It is undeniable that the nonfarm payroll data of March 2010, showing employment growth of 162,000, is a positive sign of recovery in the labor market as it represents the largest quantity of job growth in three years. That being said, the challenge for the economy is to not only sustain this job growth but to also begin to replace as many as possible of the 8.2 million jobs that have been lost since December 2007. See the following post from The Capital Spectator.
The labor market at long last posted a month of job creation that’s immune to second guessing, or so it seems. Nonfarm payrolls rose by 162,000 in March, the Labor Department reported this morning. That’s the biggest monthly advance in three years and the first convincing evidence since the recession began more than two years ago that the job market is recovering.
The revised employment numbers show that the economy added 14,000 jobs in January and 64,000 last November. But March's six-digit increase is the first compelling news that the labor market is growing and that the underlying numerical details aren't merely statistical quirks.
That said, one encouraging report doesn’t wipe away a two-year run of the longest and deepest contraction in the labor market since the Great Depression. But there’s no denying that today’s net gain in nonfarm payrolls appears to mark the end of job destruction. Deciding if this is a preview of things to come, or not, remains to be seen.
Only time will tell if the economy can continue to mint new jobs at a comparable pace in the months and years to come. In fact, simply returning the country’s nonfarm employment to levels that prevailed before the Great Recession in a timely fashion requires substantially higher numbers of job creation than the 162,000 increase logged in March. As of last month, nonfarm payrolls are still lighter by 8.2 million compared with December 2007, when the economy entered recession, according to NBER.
It’ll take time to assess the labor market’s return to growth, or even if it has legs. But judging by today’s numbers, the economy appears to have turned a corner. Indeed, the job creation was spread across economic sectors, suggesting that the positive change reflected broad economic momentum. The services industry led the rise, posting an increase of 82,000. The cyclically sensitive goods-producing sector reported a lower but still handsome advance of 41,000.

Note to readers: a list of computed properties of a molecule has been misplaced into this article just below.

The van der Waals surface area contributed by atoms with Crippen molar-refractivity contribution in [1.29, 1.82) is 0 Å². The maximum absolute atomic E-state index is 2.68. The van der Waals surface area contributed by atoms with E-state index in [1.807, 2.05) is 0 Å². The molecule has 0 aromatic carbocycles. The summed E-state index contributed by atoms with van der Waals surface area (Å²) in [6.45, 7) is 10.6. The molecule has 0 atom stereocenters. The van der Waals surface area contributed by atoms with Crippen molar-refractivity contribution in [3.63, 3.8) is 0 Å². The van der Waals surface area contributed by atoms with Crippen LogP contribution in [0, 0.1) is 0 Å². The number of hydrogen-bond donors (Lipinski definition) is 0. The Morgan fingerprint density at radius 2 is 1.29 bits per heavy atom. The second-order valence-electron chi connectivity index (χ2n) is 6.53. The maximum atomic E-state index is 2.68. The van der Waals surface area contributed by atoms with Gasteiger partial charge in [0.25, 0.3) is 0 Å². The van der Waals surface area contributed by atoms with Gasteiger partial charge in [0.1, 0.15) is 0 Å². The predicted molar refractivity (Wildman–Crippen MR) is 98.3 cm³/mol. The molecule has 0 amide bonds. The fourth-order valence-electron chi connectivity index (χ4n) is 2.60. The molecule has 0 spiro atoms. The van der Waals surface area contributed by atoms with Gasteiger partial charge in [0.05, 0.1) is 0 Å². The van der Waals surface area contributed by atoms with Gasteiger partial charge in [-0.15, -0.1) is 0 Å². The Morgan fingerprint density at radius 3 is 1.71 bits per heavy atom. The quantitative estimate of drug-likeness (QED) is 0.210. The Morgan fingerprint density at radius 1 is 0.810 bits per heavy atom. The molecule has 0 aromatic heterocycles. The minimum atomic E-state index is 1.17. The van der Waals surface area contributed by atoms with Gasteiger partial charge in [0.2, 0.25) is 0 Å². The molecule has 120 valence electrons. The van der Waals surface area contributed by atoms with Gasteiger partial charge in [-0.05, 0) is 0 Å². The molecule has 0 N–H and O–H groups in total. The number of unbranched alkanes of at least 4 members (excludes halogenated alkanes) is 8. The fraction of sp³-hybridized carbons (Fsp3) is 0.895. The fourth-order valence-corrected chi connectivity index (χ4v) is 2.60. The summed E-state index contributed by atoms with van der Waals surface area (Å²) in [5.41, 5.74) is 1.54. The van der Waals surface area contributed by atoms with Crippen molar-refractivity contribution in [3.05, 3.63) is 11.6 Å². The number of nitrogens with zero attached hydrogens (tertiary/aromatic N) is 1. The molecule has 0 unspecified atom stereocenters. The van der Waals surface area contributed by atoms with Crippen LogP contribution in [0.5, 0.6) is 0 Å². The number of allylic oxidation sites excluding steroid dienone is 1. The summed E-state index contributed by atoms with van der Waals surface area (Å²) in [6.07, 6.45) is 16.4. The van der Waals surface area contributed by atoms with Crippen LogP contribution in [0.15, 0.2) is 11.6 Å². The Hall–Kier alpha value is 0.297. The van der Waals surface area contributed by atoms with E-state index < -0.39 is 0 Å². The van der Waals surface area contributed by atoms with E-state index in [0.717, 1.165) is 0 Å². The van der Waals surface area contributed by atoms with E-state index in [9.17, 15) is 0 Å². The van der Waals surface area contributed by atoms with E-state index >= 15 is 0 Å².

"Labor markets have shifted to expansion mode," Aaron Smith, a senior economist at Moody’s Economy.com, told Bloomberg News. "Some of the increase was payback for weather but more encouraging is that the recovery in hiring is spreading quickly across industries."
As encouraging as today’s jobs report looks, it’s important to remember that the enthusiasm is partly or perhaps largely a byproduct of relativity. It’s been well over two years since we’ve seen net gains of this magnitude in the monthly employment reports. That makes today’s news unusual by the standards of recent history, not to mention welcome. But a rise of 162,000 in payrolls in the grand scheme of American economic history is middling. A number of economic projections advise that 100,000 new jobs a month is necessary simply to soak up the growth in the civilian labor pool. Add to that, say, the 200,000 new jobs a month needed to repair the damage over the past two years and a back-of-the-envelope calculation suggests that today’s update, encouraging as it is, is at a minimum about half as much as what’s needed on a sustained basis over the next several years.
Meantime, one month of modest improvement a trend does not make. There are several reasons to second-guess the latest payroll number. That starts with the fact that roughly a third of the gain in jobs last month is due to temporary hirings for the once-in-a-decade census review. And there’s also questions about whether February’s snowstorms delayed hiring by a month, delivering a one-time boost to March’s numbers. Also, let's not forget that the unemployment rate didn't budge last month, sticking to an unchanged 9.7% in March—despite the net job creation.
In any case, it could have been a lot worse. Still, it needs to be quite a bit better, and for years.
"We have had this massive disaster, but we’re at a place now where things are stabilizing," Heidi Shierholz, an economist at the Economic Policy Institute, tells The New York Times. "But it’s nowhere near the level of growth we need to start moving the dial."
This article has been republished from James Picerno's blog, The Capital Spectator.